‘ Ensuring that women living in refuges can continue to work’

All welcome and necessary proposals but only the bit about forensic medical exams will have ANY impact on conviction rates.

Thanks for that ukliberty – amended.

pagar: In Hampshire, for example, the total number of reported rapes went up from 171 in 1998 to 549 in 2008.

I think the figure is an aggregate for all of Britain.

The ‘classes about rights’ and ‘better reporting systems’ will have an impact on total convictions, which is the number that’s actually important.

But agreed completely that looking at *changes in the conviction rate* is meaningless in a context where reporting rates have trebled (but are still way below actual rapes).

It’d be better if reporting rates were to double over the next 10 years and the proportion of convictions to fall 10%, rather than if reporting rates were to stay constant and the proportion of convictions to rise another 50%.

Please amend the conviction rate too, as per the third table in the parliamentary answer.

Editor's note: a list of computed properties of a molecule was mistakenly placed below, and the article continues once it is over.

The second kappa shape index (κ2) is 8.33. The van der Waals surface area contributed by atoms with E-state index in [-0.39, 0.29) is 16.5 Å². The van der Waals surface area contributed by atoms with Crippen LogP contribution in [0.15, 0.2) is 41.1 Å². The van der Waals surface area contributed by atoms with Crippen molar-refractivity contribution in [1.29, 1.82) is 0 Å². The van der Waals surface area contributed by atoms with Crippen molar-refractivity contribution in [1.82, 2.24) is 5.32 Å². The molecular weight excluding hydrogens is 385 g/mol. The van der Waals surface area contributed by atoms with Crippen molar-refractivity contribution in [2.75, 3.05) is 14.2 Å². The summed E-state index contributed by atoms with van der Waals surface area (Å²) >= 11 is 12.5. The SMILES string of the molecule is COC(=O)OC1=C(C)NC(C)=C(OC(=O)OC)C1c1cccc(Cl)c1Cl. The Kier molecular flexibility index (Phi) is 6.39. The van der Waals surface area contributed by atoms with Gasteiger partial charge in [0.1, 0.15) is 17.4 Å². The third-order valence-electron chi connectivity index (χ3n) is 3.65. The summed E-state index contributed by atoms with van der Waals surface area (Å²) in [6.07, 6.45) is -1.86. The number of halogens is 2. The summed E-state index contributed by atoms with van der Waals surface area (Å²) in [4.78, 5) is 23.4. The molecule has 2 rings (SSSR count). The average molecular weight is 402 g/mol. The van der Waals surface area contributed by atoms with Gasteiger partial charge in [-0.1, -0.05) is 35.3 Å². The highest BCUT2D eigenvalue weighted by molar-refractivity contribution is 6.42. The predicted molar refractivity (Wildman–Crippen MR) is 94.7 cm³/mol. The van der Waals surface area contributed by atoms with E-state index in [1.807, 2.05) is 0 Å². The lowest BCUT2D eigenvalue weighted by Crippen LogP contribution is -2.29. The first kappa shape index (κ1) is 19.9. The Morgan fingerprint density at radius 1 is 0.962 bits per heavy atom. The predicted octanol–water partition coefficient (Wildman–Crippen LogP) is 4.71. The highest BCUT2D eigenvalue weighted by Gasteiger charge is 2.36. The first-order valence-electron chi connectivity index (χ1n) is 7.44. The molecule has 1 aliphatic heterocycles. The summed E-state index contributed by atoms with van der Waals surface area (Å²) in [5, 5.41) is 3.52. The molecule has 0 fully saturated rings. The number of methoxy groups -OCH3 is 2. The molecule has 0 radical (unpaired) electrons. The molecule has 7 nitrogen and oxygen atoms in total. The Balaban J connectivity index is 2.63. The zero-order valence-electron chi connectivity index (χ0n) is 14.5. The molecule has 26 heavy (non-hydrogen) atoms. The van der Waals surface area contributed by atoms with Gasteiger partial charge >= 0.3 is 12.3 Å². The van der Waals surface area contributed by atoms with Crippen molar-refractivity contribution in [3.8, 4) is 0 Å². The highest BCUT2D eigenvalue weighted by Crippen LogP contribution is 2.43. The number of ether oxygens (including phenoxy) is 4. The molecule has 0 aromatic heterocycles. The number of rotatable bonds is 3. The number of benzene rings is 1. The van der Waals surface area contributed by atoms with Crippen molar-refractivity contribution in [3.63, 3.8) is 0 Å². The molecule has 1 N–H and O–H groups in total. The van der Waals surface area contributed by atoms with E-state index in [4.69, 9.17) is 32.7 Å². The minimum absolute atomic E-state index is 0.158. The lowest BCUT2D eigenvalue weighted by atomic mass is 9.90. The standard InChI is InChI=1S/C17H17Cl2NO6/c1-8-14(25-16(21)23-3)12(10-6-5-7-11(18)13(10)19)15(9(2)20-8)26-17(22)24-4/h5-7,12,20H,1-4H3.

When I last looked at this the biggest factor in the low proportion of cases prosecuted out of cases reported was attrition – alleged victims dropping out or being dropped out.

“For those victims who do come forward, between a half and two-thirds of cases will not proceed beyond the investigation stage; victims declining to complete the initial process or withdrawing at a later stage account for a significant number of these cases. Where cases are referred to prosecutors for a charging decision, a proportion will not proceed.” – Inspectorate of Constabulary and the Crown Prosecution Service Inspectorate joint report, Without Consent (1.44Mb PDF 179 pages)

This issue is unlikely to be helped by Harman or improperly reported statistics.

It’d be better if reporting rates were to double over the next 10 years and the proportion of convictions to fall 10%

Would it?

“It’d be better if reporting rates were to double over the next 10 years and the proportion of convictions to fall 10%

Would it?”

Presumably, because then more rapists would be going to prison.

(twice as many reporting rapes = 100% more rapes reported. If only a 10% decrease in conviction, then logically more rapists go to prison, given the absolute overall increase in reports).